"The present trend is undoubtedly in the direction of requiring that a plaintiff present in one suit all the claims for relief that he may have arising out of the same transaction or occurrence."
    1B Moore's Federal Practice ¶ 0.410[1]. . . . Multiplication of adversary proceedings in bankruptcy is no more desirable than multiplication of civil actions generally, and the same policy favoring the finality of judicial decisions should apply in adversary proceedings as in any other civil action. . . .
    Res judicata precludes a second suit on the same cause of action which was earlier determined. The scope of a "cause of action" is generally bounded by the injury for which relief was claimed. (Cites omitted.) A key question in determining whether one "case" exists is whether the two actions share a "common nucleus of operative fact" (cites omitted). . . . The prior judgment bars not only the grounds actually pleaded, but also "every ground of recovery or defense which might have been presented." (Cites omitted.)

    38 B.R. at 201.

    Walz could have made clear her intention to exempt the farm equipment and livestock in either the relief from stay proceeding in this court or the replevin action in state court. There is no "apparent contradiction" between Walz's defenses. Nor is there any jurisdictional impediment to raising those defenses in the state court action. Certainly the desire to exempt the property and avoid the lien would have been a proper subject of a defense to the motion for relief from stay previously brought before this court. Thus, under the analysis suggested in Jermoo's, the doctrine of res judicata is applicable and Walz is barred from moving to exempt the replevined property.

    Walz asks that significance be attached to the fact that in this case the replevin action ended in a default judgment. But that cannot change the result. Courts have consistently applied res judicata to default judgments. In Kapp v. Naturelle, Inc., 611 F.2d 703 (8th Cir.1979) the court held that prebankruptcy default judgments holding the debtor personally liable for debts of his wholly owned corporation were res judicata and precluded a bankruptcy court's reconsideration of the question. In Riehle v. Margolies, 279 U.S. 218, 49 S. Ct. 310, 73 L. Ed. 669 (1929) the Supreme Court held, "[a] judgment of a court having jurisdiction of the parties and of the subject matter operates as res judicata . . . even if obtained upon a default." 279 U.S. at 225, 49 S.Ct. at 313. The Supreme Court explained in Brown v. Felsen, 442 U.S. 127, 99 S. Ct. 2205, 60 L. Ed. 2d 767 (1979), "[r]es judicata prevents litigation of all grounds *976 for, or defenses to, recovery that were previously available to the parties, regardless of whether they were asserted or determined in the prior proceeding." 442 U.S. at 132, 99 S.Ct. at 2209. See also In Re A-1 24 Hour Towing, Inc., 33 B.R. 281, 10 B.C.D. 1382 (Bankr.D.Nev.1983). In Moreno v. Dineen, Adversary Proceeding No. 81-0081 (Bankr.W.D.Wis. Sept. 4, 1981) I held that the debtors' default at a state foreclosure hearing operated as a bar to a later rehearing before the bankruptcy court under the principle of res judicata. It is clear that res judicata is applicable to the replevin judgment even though it was obtained by default, because Walz had the opportunity to raise her exemption and lien avoidance defense during that proceeding.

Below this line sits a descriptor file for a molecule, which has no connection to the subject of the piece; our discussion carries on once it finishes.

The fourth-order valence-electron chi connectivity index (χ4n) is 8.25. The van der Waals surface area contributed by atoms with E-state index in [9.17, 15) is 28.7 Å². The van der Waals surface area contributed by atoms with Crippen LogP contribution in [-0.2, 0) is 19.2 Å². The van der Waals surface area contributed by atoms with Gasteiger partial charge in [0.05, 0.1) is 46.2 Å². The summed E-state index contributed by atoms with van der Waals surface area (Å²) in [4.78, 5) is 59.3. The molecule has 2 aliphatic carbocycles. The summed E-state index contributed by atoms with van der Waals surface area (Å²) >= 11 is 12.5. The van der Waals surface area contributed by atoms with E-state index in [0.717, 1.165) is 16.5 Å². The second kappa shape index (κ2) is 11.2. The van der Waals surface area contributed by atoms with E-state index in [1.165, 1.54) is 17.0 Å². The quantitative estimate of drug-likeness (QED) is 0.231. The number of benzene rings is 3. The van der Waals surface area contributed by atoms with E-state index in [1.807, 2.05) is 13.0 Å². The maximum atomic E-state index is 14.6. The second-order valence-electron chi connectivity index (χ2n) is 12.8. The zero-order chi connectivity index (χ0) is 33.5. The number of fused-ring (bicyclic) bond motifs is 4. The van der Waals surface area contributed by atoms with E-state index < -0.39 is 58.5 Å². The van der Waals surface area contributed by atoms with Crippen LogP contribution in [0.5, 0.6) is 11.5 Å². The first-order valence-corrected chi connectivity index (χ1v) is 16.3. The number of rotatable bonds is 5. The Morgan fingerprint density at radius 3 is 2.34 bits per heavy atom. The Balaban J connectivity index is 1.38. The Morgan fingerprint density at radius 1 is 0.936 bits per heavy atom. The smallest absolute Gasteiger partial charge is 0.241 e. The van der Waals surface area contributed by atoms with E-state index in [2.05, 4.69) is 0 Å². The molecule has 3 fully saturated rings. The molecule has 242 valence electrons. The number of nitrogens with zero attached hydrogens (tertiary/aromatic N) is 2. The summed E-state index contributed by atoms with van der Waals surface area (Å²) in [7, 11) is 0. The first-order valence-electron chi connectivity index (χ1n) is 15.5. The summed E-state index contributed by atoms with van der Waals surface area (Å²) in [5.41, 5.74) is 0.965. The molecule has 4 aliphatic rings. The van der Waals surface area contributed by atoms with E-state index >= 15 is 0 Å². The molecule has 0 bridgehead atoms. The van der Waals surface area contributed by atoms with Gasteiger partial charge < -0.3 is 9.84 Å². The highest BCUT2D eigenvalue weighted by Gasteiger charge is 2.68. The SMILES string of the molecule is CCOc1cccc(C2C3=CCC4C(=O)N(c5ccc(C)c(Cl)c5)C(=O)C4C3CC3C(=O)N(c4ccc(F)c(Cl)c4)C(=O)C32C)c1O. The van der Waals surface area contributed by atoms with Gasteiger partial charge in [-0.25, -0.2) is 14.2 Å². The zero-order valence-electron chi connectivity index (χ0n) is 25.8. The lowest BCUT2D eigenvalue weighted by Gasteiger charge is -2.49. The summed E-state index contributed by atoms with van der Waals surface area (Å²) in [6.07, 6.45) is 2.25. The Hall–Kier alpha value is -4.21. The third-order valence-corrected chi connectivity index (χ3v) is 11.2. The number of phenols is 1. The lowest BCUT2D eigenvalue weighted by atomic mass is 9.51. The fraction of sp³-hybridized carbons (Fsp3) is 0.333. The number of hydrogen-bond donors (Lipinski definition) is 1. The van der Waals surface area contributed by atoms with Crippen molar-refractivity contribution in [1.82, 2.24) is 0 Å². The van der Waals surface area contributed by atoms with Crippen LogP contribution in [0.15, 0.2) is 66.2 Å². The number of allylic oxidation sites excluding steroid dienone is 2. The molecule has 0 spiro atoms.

In Federated Dept. v. Moitie, 452 U.S. 394, 101 S. Ct. 2424, 69 L. Ed. 2d 103 (1981) the Supreme Court stressed the importance of res judicata, "[w]e have stressed that `the doctrine of res judicata is not a mere matter of practice or procedure inherited from a more technical time than ours. It is a rule of fundamental and substantial justice, `of public policy and of private peace,' which should be cordially regarded and enforced by the court." 452 U.S. at 401, 101 S.Ct. at 2429. In light of the policy behind res judicata and the fact that Walz had two opportunities to assert her intention to exempt the secured property, res judicata is appropriate in this case.

    Upon the foregoing which constitute my findings of fact and conclusions of law in this contested matter, it is hereby

    ORDERED that the motion of the debtor to avoid the lien of the Prairie City Bank is hereby denied.